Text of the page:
military implications against any country. The US initiative for a Persian Gulf
security system with the participation of Egypt, Syria and the GCC countries is not
, ...

Security and Territoriality in the Persian Gulf

This study presents the story of successes and failures of the treatment of security matters pertaining to territorial and boundary affairs in the maritime areas of the Persian Gulf, and at the same time provides an example of the impact of territoriality on world-wide maritime security.

National Security in Saudi Arabia

Reveals recent progress in Saudi reform efforts and formulates a plan to forge a true strategic partnership with the United States for the future.

National Security in Saudi Arabia

Reveals recent progress in Saudi reform efforts and formulates a plan to forge a true strategic partnership with the United States for the future.

Gulf Military Forces in an Era of Asymmetric Wars

Cordesman and Al-Rodhan provide an analytic study of how transnational terrorism, the threat of WMD proliferation, and the Iraq insurgency are having impacts upon the strategically vital states of the oil-rich Persian Gulf.

Gulf Military Forces in an Era of Asymmetric Wars

Cordesman and Al-Rodhan provide an analytic study of how transnational terrorism, the threat of WMD proliferation, and the Iraq insurgency are having impacts upon the strategically vital states of the oil-rich Persian Gulf.

Gulf Security and the Iran Iraq War

Should either the Carter Doctrine or the Reagan Extension be invoked, what
would be the mission of a US military intervention without clear policy objectives?
It would appear that Presidents Carter and Reagan have made firm commitments
to ...

Gulf Security and the Iran Iraq War


The Persian Gulf and the West RLE Iran D

It has examined in some detail both the debate about Gulf security in the United
States and the content of U.S. policy ... America's dominant military capability
makes the United States a key strategic actor in both Europe and the Persian Gulf
.

The Persian Gulf and the West  RLE Iran D

This volume provides a broadly comparative and historical re-examination of the fundamental strategic dilemmas that confront the Western world in the Persian Gulf region. This systematic study of how the West has defined and dealt with its security interests in this region reveals three central strategic dilemmas: strategy versus capability, globalism versus regionalism, and unilateralism versus collectivism. The first part of the book focuses on US policy with particular emphasis on the Iranian Revolution and the Soviet invasion of Afghanistan. The author explains why there has been a persistent gap between American perceptions of the Middle East and the political and strategic realities of the region. The second part of the book examines the frustrated efforts of NATO members to form a cooperative response to their collective interests in the region.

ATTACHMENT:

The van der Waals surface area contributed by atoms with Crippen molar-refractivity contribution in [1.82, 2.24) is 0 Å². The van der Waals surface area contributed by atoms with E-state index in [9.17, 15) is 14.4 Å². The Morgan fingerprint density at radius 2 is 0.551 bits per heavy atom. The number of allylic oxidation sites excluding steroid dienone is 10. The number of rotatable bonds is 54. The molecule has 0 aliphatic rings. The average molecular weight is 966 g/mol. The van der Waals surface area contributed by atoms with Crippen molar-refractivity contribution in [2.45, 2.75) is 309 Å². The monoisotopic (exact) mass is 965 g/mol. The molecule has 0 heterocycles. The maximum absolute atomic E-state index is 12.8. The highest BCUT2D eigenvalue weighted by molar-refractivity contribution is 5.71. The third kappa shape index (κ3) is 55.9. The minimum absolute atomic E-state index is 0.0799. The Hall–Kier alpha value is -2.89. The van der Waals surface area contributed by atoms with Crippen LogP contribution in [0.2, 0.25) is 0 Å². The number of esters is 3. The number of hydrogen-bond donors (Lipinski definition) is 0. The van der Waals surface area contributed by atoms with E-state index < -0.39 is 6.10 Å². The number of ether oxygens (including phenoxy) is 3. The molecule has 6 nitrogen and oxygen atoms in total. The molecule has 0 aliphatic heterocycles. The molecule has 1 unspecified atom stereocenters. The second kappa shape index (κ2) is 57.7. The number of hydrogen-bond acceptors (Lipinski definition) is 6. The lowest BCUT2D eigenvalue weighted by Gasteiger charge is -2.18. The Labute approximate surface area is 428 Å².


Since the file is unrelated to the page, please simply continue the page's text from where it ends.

Reforming Military Command Arrangements

Our national security system turns our overall capabilities into active assets, protects us against the threats of an anarchic international system and makes it possible to exploit its opportunities.

Reforming Military Command Arrangements

Our national security system turns our overall capabilities into active assets, protects us against the threats of an anarchic international system and makes it possible to exploit its opportunities. Today, however, the system is arguably in dire need of reform. Much remains in the dark about how the organizations that safeguard our national security are reformed because international circumstances change. The author examines a crucial historical case of military reform: the establishment of the Rapid Deployment Joint Task Force (RDJTF)--the direct predecessor of Central Command. He discusses how the U.S. military adapted to the emerging security challenges in the Persian Gulf in the late 1970s by recasting military command arrangements. The RDJTF was one of the components of President Carter's Persian Gulf Security Framework, which marked a critical strategic reorientation towards the region as a vital battleground in the global competition with the Soviet Union. The author also suggests how national security reforms can be understood more generally. In this way, he lays out some of today's challenges that we must face in effectively restructuring our security and defense establishment. Especially in these times of fiscal restraint, a better grasp of institutional reform is very much needed. Based upon original interviews with key civilians and military officers as well as extensive archival research, including the analysis of material only recently declassified, this monograph is the most complete account of the establishment of the RDJTF thus far